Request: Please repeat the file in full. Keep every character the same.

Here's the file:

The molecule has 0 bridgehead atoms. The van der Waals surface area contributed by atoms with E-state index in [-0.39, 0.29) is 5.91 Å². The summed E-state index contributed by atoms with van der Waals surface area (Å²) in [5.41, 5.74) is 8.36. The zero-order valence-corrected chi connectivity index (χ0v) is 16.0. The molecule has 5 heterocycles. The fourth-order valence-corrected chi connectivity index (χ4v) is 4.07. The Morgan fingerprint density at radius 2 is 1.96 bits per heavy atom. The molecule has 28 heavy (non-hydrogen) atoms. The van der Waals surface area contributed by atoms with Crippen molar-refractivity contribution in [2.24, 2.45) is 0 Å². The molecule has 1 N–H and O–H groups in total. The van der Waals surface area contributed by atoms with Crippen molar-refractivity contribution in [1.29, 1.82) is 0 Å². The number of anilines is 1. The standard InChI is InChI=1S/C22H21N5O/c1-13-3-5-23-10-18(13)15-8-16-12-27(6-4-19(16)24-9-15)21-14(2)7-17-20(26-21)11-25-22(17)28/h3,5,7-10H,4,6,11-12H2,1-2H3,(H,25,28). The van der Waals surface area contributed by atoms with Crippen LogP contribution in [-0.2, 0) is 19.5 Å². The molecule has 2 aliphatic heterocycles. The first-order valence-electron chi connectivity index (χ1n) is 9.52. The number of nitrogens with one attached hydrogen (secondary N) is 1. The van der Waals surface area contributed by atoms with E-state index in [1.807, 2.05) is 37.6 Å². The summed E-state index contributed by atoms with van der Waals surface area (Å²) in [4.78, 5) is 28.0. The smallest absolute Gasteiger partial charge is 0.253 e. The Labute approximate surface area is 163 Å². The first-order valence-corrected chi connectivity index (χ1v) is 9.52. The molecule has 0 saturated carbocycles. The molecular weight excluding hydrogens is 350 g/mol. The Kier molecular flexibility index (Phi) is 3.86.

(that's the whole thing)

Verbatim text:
The molecule has 0 bridgehead atoms. The van der Waals surface area contributed by atoms with E-state index in [-0.39, 0.29) is 5.91 Å². The summed E-state index contributed by atoms with van der Waals surface area (Å²) in [5.41, 5.74) is 8.36. The zero-order valence-corrected chi connectivity index (χ0v) is 16.0. The molecule has 5 heterocycles. The fourth-order valence-corrected chi connectivity index (χ4v) is 4.07. The Morgan fingerprint density at radius 2 is 1.96 bits per heavy atom. The molecule has 28 heavy (non-hydrogen) atoms. The van der Waals surface area contributed by atoms with Crippen molar-refractivity contribution in [2.24, 2.45) is 0 Å². The molecule has 1 N–H and O–H groups in total. The van der Waals surface area contributed by atoms with Crippen molar-refractivity contribution in [1.29, 1.82) is 0 Å². The number of anilines is 1. The standard InChI is InChI=1S/C22H21N5O/c1-13-3-5-23-10-18(13)15-8-16-12-27(6-4-19(16)24-9-15)21-14(2)7-17-20(26-21)11-25-22(17)28/h3,5,7-10H,4,6,11-12H2,1-2H3,(H,25,28). The van der Waals surface area contributed by atoms with Crippen LogP contribution in [-0.2, 0) is 19.5 Å². The molecule has 2 aliphatic heterocycles. The first-order valence-electron chi connectivity index (χ1n) is 9.52. The number of nitrogens with one attached hydrogen (secondary N) is 1. The van der Waals surface area contributed by atoms with E-state index in [1.807, 2.05) is 37.6 Å². The summed E-state index contributed by atoms with van der Waals surface area (Å²) in [4.78, 5) is 28.0. The smallest absolute Gasteiger partial charge is 0.253 e. The Labute approximate surface area is 163 Å². The first-order valence-corrected chi connectivity index (χ1v) is 9.52. The molecule has 0 saturated carbocycles. The molecular weight excluding hydrogens is 350 g/mol. The Kier molecular flexibility index (Phi) is 3.86.